My friend is trying to stay away from gluten--"I've become one of those people"--but still has a mania for baking gluteny things. If anything, she bakes more when she doesn't eat the products. Dozens and dozens of cupcakes. "I like baking."

My father made turkey soup. "What should go in there? Potatoes, carrots, peppers, tomatoes, sour cream, cabbage?"

"Mostly I just like the broth."

Now there's a massive pot of soup in the fridge, shiny and cold. I just stare at it.

My brother has developed a tamarind habit, which is another way of saying he bought some blocks of tamarind mass. "Mass" and not "paste" because you have to soak it in hot water, mash it with your fingers, and then strain out the husks and seeds. Maybe if it were at home I would never bother to make tamarind water (tamarind, water, sugar), but over at his house I love squishing the debris-filled muck. It's like playing in mud--something adults have generally decided they're above. Scatological comparisons are obvious, but, obviously, unwelcome if spoken.

I make it concentrated, so that it can be diluted to taste, like Russian tea. My brother's girlfriend likes it very dilute--"refreshing." He likes it fairly concentrated. I can't decide. Dilute, I drink glass after glass, because every swallow is unsatisfactory. Concentrated, I drink half a glass and leave it on the table. Its cloudy solids settle to the bottom. You'd think there would be a happy medium, but I haven't found it.

There are those things that I repeatedly vow never to eat again, like eggs on toast. Then I look in the fridge in the morning, and think what else am I going to make? There they are, greasy as ever. It would be reasonable to conclude that eggs on toast are, like anything else, something to have sometimes. But I only seem able to think in always and never.

12 September 2013

Watery Cookies

The day before yesterday, it rained. Not an everyday occurance in summer, so the everyday shifted. In the middle of the day, my hair still shower-damp, dark clouds became something to plan for.

Some were very excited. They opened their windows to its smell and sound. At the same time, they hoped they wouldn't have to walk anywhere.

I ran from the car to the coffee shop, and inside I gulped a few glasses of water. My shirt was well hydrated.

I went to dinner with a friend. I decided it was a day for hot soup, but I also ordered iced green tea. I gulped at the tea, even though it didn't taste right.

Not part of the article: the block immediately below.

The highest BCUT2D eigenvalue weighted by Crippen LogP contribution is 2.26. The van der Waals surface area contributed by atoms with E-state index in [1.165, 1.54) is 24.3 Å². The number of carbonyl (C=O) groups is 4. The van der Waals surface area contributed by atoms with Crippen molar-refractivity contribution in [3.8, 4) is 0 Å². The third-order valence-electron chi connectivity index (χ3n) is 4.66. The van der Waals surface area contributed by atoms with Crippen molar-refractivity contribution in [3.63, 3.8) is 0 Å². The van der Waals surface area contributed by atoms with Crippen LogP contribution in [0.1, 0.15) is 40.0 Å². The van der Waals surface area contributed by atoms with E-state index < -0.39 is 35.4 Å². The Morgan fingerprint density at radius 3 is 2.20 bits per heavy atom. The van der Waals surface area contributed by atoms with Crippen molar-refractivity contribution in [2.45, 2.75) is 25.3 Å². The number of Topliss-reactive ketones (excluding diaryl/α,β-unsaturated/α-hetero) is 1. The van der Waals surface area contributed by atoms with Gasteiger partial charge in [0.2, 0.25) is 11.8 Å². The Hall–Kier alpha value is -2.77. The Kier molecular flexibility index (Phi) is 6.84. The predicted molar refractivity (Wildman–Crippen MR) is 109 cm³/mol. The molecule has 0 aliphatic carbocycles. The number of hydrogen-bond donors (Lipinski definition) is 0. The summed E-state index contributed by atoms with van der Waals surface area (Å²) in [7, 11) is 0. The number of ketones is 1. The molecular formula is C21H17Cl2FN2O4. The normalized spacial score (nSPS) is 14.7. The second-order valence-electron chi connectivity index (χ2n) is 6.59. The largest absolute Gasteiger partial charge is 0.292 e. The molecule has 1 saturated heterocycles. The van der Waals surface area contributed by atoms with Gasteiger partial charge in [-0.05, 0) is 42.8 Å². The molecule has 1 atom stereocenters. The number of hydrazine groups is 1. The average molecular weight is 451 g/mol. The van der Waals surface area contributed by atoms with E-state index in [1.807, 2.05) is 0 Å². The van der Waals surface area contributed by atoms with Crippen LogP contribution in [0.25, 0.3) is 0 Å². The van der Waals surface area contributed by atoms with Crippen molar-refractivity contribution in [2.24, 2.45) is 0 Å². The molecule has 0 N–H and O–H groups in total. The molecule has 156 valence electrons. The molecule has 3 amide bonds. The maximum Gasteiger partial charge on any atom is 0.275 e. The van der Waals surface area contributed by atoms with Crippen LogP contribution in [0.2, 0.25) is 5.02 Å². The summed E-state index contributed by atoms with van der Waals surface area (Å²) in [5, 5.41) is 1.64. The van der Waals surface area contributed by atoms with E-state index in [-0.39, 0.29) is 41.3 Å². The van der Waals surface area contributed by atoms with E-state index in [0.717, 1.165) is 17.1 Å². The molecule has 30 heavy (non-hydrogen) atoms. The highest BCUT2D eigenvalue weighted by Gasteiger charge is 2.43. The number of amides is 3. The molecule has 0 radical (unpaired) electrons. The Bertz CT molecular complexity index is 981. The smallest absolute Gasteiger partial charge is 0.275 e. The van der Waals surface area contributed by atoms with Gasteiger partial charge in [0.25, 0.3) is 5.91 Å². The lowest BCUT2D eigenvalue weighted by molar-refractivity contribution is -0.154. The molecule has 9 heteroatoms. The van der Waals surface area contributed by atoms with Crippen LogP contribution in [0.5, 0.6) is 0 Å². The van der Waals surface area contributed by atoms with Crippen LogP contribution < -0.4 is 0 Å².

"What's that?"

"It's odd."

She tried a sip. Neither of us could identify the flavor.

In May We Be Forgiven the secret to good (read: indestructible) cookies is a tablespoon of warm water. The narrator suspects his soul is made of brackish water. Having read him for the past three hundred pages, his suspicions seem well-founded.

In summer it's a pleasure to have hot coffee in the sun. Though I know someone who drinks gallons of juice at all times of year, instead. One can imagine his body as a water feature. Nothing could remain insoluble. And yet he suffered for weeks with kidney stones.

7 September 2013

Kurt Wallander Exists to be Fucked With

Because "is it on Netflix?" is the first question one asks about a show, I began watching the second series of the Swedish Wallander first. A man detective--where's the fun in that? It is at least an unabashedly political political murder mystery: In the first episode, it turns out the terrorist/murderer is a military man trying to convince the government that terrorism is a threat only the military can deal with. The show also isn't entirely on Wallander's side. It's a familiar hard-boiled bargain: he can have his moments of knowingness only if he's thrown off-balance.

To this end, enter two women to confuse him: a new boss who he falls in love with, and a new officer who accuses him of running a boys club of an investigation.

"You just don't want any women on your team, right?"


That's what he is: a walking maybe. How else does one solve a murder? She ends up putting together much of the case, but both women tend to get lost in the background. They come, they give Kurt presumable inner turmoil, they leave. (His boss even lives tantalizingly next door, so that he can have a crisis every time he walks his dog.) Thus problematized, he goes forth to dominate the screen. The most satisfying moment for me was cutting back and forth between a pedophile staring at a group of children playing, and Kurt at his neighbor/boss/crush. Both are uncomfortably close to their desire; the pedophile's route home from his therapist passes by a playground.